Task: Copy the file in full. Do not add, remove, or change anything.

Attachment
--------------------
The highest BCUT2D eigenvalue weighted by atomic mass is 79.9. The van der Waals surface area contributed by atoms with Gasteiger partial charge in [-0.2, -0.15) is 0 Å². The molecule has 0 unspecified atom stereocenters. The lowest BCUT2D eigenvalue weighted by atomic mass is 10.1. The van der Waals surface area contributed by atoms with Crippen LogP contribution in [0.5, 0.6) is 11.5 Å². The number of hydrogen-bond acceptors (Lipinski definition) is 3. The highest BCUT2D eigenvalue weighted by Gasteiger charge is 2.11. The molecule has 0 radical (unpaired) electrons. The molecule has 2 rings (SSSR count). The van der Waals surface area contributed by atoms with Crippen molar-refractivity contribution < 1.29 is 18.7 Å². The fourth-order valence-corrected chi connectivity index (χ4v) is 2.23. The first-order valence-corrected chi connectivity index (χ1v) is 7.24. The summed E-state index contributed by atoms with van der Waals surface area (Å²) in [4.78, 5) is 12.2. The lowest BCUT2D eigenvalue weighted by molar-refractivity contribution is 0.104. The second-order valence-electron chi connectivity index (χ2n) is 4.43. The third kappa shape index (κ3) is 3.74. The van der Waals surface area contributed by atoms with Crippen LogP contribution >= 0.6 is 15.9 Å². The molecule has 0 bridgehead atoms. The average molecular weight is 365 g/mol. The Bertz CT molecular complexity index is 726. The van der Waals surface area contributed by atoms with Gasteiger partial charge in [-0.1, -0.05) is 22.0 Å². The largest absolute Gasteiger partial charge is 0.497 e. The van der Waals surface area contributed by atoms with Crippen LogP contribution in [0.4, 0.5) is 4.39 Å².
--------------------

The highest BCUT2D eigenvalue weighted by atomic mass is 79.9. The van der Waals surface area contributed by atoms with Gasteiger partial charge in [-0.2, -0.15) is 0 Å². The molecule has 0 unspecified atom stereocenters. The lowest BCUT2D eigenvalue weighted by atomic mass is 10.1. The van der Waals surface area contributed by atoms with Crippen LogP contribution in [0.5, 0.6) is 11.5 Å². The number of hydrogen-bond acceptors (Lipinski definition) is 3. The highest BCUT2D eigenvalue weighted by Gasteiger charge is 2.11. The molecule has 0 radical (unpaired) electrons. The molecule has 2 rings (SSSR count). The van der Waals surface area contributed by atoms with Crippen molar-refractivity contribution < 1.29 is 18.7 Å². The fourth-order valence-corrected chi connectivity index (χ4v) is 2.23. The first-order valence-corrected chi connectivity index (χ1v) is 7.24. The summed E-state index contributed by atoms with van der Waals surface area (Å²) in [4.78, 5) is 12.2. The lowest BCUT2D eigenvalue weighted by molar-refractivity contribution is 0.104. The second-order valence-electron chi connectivity index (χ2n) is 4.43. The third kappa shape index (κ3) is 3.74. The van der Waals surface area contributed by atoms with Crippen LogP contribution >= 0.6 is 15.9 Å². The molecule has 0 bridgehead atoms. The average molecular weight is 365 g/mol. The Bertz CT molecular complexity index is 726. The van der Waals surface area contributed by atoms with Gasteiger partial charge in [-0.1, -0.05) is 22.0 Å². The largest absolute Gasteiger partial charge is 0.497 e. The van der Waals surface area contributed by atoms with Crippen LogP contribution in [0.4, 0.5) is 4.39 Å².